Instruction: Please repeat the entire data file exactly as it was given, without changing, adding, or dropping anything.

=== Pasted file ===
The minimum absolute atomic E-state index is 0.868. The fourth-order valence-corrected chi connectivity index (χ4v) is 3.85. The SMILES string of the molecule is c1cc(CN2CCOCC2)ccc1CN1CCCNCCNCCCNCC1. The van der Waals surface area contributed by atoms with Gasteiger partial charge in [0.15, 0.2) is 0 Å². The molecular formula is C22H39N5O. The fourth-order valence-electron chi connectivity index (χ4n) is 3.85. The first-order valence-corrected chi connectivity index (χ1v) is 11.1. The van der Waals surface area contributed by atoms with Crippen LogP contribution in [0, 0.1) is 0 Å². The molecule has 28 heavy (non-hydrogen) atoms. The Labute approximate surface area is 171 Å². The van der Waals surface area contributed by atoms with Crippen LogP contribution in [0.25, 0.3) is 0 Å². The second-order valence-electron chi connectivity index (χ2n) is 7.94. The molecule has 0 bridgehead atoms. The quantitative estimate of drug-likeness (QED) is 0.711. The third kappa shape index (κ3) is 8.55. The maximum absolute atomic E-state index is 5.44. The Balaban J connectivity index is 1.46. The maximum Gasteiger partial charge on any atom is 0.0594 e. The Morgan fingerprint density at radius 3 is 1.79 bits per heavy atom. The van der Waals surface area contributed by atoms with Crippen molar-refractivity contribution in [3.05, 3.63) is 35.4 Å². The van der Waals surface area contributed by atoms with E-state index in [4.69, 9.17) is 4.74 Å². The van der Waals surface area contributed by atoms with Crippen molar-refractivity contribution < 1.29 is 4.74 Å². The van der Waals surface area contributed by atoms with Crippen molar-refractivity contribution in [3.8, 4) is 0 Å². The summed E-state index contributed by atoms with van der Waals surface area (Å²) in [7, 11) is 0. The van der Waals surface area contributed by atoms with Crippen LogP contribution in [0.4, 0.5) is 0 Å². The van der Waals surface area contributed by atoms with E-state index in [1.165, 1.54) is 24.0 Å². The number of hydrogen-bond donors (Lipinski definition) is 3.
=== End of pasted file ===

The minimum absolute atomic E-state index is 0.868. The fourth-order valence-corrected chi connectivity index (χ4v) is 3.85. The SMILES string of the molecule is c1cc(CN2CCOCC2)ccc1CN1CCCNCCNCCCNCC1. The van der Waals surface area contributed by atoms with Gasteiger partial charge in [0.15, 0.2) is 0 Å². The molecular formula is C22H39N5O. The fourth-order valence-electron chi connectivity index (χ4n) is 3.85. The first-order valence-corrected chi connectivity index (χ1v) is 11.1. The van der Waals surface area contributed by atoms with Crippen LogP contribution in [0, 0.1) is 0 Å². The molecule has 28 heavy (non-hydrogen) atoms. The Labute approximate surface area is 171 Å². The van der Waals surface area contributed by atoms with Crippen LogP contribution in [0.25, 0.3) is 0 Å². The second-order valence-electron chi connectivity index (χ2n) is 7.94. The molecule has 0 bridgehead atoms. The quantitative estimate of drug-likeness (QED) is 0.711. The third kappa shape index (κ3) is 8.55. The maximum absolute atomic E-state index is 5.44. The Balaban J connectivity index is 1.46. The maximum Gasteiger partial charge on any atom is 0.0594 e. The Morgan fingerprint density at radius 3 is 1.79 bits per heavy atom. The van der Waals surface area contributed by atoms with Crippen molar-refractivity contribution in [3.05, 3.63) is 35.4 Å². The van der Waals surface area contributed by atoms with E-state index in [4.69, 9.17) is 4.74 Å². The van der Waals surface area contributed by atoms with Crippen molar-refractivity contribution < 1.29 is 4.74 Å². The van der Waals surface area contributed by atoms with Crippen molar-refractivity contribution in [3.8, 4) is 0 Å². The summed E-state index contributed by atoms with van der Waals surface area (Å²) in [7, 11) is 0. The van der Waals surface area contributed by atoms with Crippen LogP contribution in [0.4, 0.5) is 0 Å². The van der Waals surface area contributed by atoms with E-state index in [1.165, 1.54) is 24.0 Å². The number of hydrogen-bond donors (Lipinski definition) is 3.